Synopsis by Janiss Garza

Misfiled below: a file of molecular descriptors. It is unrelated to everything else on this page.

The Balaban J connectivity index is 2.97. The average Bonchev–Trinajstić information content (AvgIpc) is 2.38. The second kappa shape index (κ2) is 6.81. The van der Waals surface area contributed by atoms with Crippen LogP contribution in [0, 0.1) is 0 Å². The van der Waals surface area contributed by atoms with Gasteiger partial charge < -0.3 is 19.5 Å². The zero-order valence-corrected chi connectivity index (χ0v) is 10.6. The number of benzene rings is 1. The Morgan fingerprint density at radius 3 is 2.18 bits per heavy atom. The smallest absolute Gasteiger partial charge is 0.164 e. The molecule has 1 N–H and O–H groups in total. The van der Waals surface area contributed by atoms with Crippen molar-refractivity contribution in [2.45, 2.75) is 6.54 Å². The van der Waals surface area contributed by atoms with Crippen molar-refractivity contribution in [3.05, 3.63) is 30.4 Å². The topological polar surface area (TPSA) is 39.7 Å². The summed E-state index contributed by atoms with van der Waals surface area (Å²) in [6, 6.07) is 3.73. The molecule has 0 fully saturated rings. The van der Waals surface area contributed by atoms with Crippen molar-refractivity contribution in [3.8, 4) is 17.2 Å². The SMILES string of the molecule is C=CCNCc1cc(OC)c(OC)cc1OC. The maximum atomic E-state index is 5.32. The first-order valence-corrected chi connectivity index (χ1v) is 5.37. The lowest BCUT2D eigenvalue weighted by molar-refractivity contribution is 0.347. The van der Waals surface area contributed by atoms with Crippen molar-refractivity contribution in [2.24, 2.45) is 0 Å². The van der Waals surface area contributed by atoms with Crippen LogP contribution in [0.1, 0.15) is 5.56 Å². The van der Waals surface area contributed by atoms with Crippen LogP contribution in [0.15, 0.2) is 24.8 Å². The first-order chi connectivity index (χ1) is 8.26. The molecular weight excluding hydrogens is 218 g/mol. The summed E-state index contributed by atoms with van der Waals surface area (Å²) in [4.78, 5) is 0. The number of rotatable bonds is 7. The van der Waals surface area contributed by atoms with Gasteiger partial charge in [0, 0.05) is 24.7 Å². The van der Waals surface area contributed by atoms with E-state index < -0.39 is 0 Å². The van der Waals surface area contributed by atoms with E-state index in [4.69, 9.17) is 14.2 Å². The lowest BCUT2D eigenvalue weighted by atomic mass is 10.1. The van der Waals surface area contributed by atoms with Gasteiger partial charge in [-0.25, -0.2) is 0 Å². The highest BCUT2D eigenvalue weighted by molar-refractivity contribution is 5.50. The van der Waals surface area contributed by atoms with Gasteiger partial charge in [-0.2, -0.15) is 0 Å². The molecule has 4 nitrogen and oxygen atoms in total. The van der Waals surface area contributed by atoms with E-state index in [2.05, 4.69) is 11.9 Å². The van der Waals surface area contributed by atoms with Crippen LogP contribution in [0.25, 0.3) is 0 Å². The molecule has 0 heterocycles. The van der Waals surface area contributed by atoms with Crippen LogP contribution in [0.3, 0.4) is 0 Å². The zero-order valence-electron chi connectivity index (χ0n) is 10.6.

This so-so comedy starring Edward Everett Horton is notable because his co-star, Mae Busch, plays a domineering wife -- the type of role she would become known for in the 1930s when she was foil to Stan Laurel and Oliver Hardy. Horatio Slipaway (Horton) is your classic hen-pecked husband who doesn't fare any better at the office. True to his name, he slips away from his home but before he can get very far, he is hit by a streetcar. He is given 500 dollars to settle his case, and he pretends to have lost his memory so he can use the money to start life all over again. He takes the name Pete Peters (of Peru), wins big in the stock market, and sets himself up in a new apartment. His wife, Martha (Busch), discovers him after believing he was dead. She decides she wants him back and does everything she can to make him return, including buying a new wardrobe with the insurance money she received upon his "death." Horatio, however, refuses to admit he is anyone but Pete Peters of Peru until Martha has him kidnapped. Pete is faced with a group of surgeons determined to bring him back to his senses, so he finally agrees that yes, he is Horatio, and the couple are reunited.